Washington, DC – The agreement reached today in Dubai represents a transformational moment in global efforts to tackle the root causes of climate change. Foreign Policy for America applauds the final outcome of COP28, along with the many ambitious sectoral, finance, and policy initiatives launched at the summit. We look forward to continuing to work with Congress and the Biden-Harris Administration to strengthen U.S. leadership on what must come next: bold action and investment to deliver the energy transition and climate resilience called for in the Global Stocktake (GST).
“Today’s agreement is a tremendous win for families everywhere on the front lines of climate change,” said Andrew Albertson, Executive Director of Foreign Policy for America. “FP4A commends the leadership shown by the Biden-Harris Administration, developing country representatives, and the climate leaders who converged on COP in fighting hard for this important outcome in the face of fierce resistance. Special Presidential Envoy for Climate Kerry deserves particular credit for what emerged from COP, having pushed for greater ambition right up until the very last minute. From here, the hard work begins to ensure that the promise and opportunity of a clean energy and climate resilient future is fully realized, both here at home and around the world.”
On the first day of the summit, parties came together to agree to new funding arrangements to address climate-related Loss and Damage. Today, the gathering closed with another historic first: an agreement among more than 190 parties to the UNFCCC explicitly recognizing that the path to a sustainable, secure, and prosperous future requires a hastened transition from fossil fuel dependence to a global clean energy economy. It establishes a firm and quantifiable goal to triple renewable energy capacity and double the rate of energy efficiency improvement by 2030, and, in another first, calls for a comprehensive “transition from fossil fuels… accelerating action in this critical decade, so as to achieve net zero by 2050 in keeping with the science.”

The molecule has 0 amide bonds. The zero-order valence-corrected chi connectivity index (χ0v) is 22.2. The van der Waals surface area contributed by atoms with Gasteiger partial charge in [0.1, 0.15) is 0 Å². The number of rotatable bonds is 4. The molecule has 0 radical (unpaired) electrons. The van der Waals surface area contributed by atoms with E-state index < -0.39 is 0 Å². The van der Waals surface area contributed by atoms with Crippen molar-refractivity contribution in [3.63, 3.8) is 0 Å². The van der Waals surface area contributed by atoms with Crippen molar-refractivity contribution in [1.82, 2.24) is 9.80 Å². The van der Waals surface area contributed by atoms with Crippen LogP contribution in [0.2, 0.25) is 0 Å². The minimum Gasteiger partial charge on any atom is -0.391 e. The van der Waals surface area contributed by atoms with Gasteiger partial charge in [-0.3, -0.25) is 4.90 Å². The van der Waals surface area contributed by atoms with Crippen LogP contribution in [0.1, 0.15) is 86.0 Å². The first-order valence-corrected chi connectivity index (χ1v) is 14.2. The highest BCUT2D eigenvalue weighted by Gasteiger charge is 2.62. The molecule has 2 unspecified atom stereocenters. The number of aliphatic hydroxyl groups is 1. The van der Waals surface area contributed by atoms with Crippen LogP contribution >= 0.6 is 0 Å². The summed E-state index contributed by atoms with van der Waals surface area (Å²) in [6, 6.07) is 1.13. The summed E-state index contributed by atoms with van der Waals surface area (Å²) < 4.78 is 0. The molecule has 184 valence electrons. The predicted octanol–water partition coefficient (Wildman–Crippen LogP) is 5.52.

To tackle a problem as vast and existential as climate change, we must start by diagnosing it accurately and honestly; that’s what today’s findings begin to do. Up to this point a narrow, qualified focus on specific categories or classes of fossil fuels and agreements among subsets of countries, such as the G7, have painted an incomplete picture of what needs to occur. Coming out of COP28, we have a new, clear, and shared understanding of the path forward and a basis for holding all parties, including ourselves, accountable.
Even as we celebrate the progress reflected in the GST, the same document offers a sobering assessment of how far off course we remain. There are also key areas in which it falls short or equivocates, including the role of “transition fuels… in ensuring energy security,” and the mobilization of finance and other forms of support for developing country climate efforts. Concerns being raised around these and other issues are well founded and speak to the need to build on the foundation that has been laid in Dubai. What will ultimately determine whether we are able to meet the goals of the Paris Agreement and avoid the most devastating impacts of climate change are the actions – and resources – we put behind the words on the page.